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Staying safe

Young drives may have a rep for speeding, but that’s not entirely fair. Drivers aged 35-44 are the ones who are caught and convicted the most, far more than drivers aged 17-24. What’s more, the chances are new drivers will have a telematics insurance policy, which means a higher premium for those who regularly drive too fast. So, be like most young drivers, and respect the limit. Better still, remember that it’s a limit not a target.

Your driving instructor has probably spoken to you about ‘appropriate’ speed. You need to drive at a speed that’s appropriate for the conditions. Thick fog, heavy rain or other hazards could mean an ‘appropriate’ speed is well below the legal maximum. There are times when obeying the letter of the law isn’t enough to keep you safe.

Reasons to drive at a safe speed

  • You’ll save money. Sticking to the limit burns less fuel.
  • You’ll pay less for insurance. Driving at a sensible speed will reduce your premium if you have a black box policy.
  • You’ll keep your licence. Rack up six points for speeding offences in your first two years on the road (or any other illegal driving) and your licence will be gone.

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Tired of driving

Fatigue is thought to be a bigger contributor to injury and death on the roads than drug-driving. Around 20% of collisions are reckoned to be fatigue-related and up to a quarter of fatal and serious accidents.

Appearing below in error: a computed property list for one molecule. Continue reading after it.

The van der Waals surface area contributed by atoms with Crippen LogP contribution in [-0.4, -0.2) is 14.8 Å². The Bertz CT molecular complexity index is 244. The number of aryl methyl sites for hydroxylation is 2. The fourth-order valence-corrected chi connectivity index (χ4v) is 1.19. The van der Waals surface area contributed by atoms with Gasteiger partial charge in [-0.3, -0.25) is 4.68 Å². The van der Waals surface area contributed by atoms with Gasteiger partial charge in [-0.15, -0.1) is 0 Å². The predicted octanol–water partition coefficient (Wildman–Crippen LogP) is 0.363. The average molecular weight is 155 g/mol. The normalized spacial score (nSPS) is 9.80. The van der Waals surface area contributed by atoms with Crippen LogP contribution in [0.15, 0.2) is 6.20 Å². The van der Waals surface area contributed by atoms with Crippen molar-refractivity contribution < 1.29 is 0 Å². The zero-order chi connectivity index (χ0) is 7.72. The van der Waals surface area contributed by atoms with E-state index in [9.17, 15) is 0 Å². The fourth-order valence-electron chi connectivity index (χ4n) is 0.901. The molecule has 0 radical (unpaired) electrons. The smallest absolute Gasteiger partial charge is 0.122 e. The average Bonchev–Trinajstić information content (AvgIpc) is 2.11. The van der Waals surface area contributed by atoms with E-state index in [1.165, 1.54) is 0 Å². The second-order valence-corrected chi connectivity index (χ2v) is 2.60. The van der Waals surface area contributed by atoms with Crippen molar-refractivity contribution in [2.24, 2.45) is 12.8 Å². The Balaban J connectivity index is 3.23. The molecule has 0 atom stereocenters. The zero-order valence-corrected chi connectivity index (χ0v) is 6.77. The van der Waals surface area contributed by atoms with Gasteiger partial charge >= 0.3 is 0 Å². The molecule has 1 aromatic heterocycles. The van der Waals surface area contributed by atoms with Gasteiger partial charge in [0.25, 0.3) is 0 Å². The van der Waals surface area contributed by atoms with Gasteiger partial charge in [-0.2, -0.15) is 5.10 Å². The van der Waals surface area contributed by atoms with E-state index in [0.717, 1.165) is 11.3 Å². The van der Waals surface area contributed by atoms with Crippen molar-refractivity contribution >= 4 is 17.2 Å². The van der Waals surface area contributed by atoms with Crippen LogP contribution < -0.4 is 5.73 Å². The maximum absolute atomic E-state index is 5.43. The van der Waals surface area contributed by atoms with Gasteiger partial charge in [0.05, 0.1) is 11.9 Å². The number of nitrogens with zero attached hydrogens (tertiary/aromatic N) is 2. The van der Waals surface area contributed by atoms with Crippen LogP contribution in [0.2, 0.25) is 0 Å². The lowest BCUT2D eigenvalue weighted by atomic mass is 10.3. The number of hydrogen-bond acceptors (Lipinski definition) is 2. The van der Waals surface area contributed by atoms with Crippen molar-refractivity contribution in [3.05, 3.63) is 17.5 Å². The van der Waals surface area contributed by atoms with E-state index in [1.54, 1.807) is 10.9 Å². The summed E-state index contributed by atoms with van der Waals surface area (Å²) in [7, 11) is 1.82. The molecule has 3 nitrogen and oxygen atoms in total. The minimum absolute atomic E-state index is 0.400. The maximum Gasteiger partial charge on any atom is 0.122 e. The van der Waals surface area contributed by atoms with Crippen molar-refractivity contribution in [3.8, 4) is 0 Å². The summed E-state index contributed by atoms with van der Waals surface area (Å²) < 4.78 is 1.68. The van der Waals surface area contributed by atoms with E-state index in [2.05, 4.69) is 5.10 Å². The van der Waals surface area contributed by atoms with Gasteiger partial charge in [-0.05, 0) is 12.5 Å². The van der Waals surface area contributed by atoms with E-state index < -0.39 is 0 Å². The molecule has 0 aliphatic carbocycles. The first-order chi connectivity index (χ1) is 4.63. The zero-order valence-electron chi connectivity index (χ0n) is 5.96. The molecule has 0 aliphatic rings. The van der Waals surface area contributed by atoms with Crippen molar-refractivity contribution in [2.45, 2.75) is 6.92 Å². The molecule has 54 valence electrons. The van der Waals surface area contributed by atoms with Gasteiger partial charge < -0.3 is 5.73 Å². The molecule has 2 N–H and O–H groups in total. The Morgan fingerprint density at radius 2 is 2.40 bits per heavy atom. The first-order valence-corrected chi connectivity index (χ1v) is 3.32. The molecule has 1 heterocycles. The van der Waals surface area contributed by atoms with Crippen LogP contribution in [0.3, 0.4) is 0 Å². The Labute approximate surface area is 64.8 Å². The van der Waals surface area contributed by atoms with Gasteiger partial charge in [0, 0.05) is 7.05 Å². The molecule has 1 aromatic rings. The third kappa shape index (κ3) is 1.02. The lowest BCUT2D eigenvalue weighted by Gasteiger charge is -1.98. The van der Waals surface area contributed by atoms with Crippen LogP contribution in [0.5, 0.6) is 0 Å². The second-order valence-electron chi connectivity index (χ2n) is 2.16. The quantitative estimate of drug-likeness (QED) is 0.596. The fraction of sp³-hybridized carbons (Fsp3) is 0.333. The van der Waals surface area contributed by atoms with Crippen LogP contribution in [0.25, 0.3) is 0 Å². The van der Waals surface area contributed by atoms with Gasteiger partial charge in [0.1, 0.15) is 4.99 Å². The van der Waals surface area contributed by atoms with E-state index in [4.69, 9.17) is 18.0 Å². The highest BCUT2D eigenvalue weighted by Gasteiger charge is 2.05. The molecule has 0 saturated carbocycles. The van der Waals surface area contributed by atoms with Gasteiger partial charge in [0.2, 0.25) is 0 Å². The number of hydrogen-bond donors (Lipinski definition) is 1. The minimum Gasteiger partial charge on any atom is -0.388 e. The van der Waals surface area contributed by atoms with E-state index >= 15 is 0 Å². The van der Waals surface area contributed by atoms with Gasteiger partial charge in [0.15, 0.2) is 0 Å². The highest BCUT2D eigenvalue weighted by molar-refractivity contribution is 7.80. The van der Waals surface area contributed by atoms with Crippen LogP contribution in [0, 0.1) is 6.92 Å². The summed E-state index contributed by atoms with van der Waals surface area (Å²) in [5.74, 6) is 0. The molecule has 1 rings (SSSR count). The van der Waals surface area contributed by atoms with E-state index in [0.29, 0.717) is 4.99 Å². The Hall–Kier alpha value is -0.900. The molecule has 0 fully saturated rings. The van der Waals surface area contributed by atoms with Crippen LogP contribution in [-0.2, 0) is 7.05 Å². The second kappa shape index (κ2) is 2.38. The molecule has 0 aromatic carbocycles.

Fall asleep at the wheel, and you won’t brake or steer away from danger. You’ll go on to hit something – another car, a brick wall, or maybe a pedestrian – without slowing down at all.

It’s not just falling asleep completely that can cause an accident. If you are drowsy, you’ll make worse decisions and will react more slowly to hazards.

A quick coffee or an energy drink might wake you up for a while, but when the effect wears off, you’ll end up feeling more tired than you did before. So, if you are really tired, the safest thing you can do is stop and rest. A nap of around 10-20 minutes should help. Better to arrive late than not at all.

 

 Six ways to beat fatigue

  1. Get a good night’s rest before a long journey.
  2. Avoid alcohol. Even if it is clear of your system by the time you drive it reduces the quality of sleep. If it’s still in your system, the combination of fatigue and drink can be deadly.
  3. Take regular breaks. Stop for a breather every two hours.
  4. Share the driving. ou can arrange short-term insurance by the hour, to make it easy to arrange quick cover so a mate can take a turn behind the wheel.
  5. Don’t drive late at night or in the early hours of the morning.

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Driven to distraction

The bleep of a text, loud music, your mate messing around in the passenger seat – sometimes there’s a lot going on that can distract the driver.

Not all distractions are against the law. Using a handheld mobile phone is illegal, banter with your best friend is not. But anything that takes your attention away from the road is dangerous.

Other people are one of the biggest distractions of all. Believe it or not, young drivers are up to five times more likely to crash when they have two or more passengers in the car.

If you are driving, make sure you stay focused. And if you’re the passenger, don’t horse around. Let the driver concentrate on driving.

Five ways to avoid distractions

  1. Turn your phone off before you drive and put it out of reach, so you aren’t tempted to turn it back on.
  2. Keep the volume down and set the music playing before you set off, so you won’t need to use the controls.
  3. Set the sat nav destination before leaving. Rely more on voice instructions rather than staring at the screen, so you keep your eyes on the road.
  4. Stop to eat and drink. Don’t snack at the wheel.
  5. Talk later. Save in-depth conversations for when the journey is over.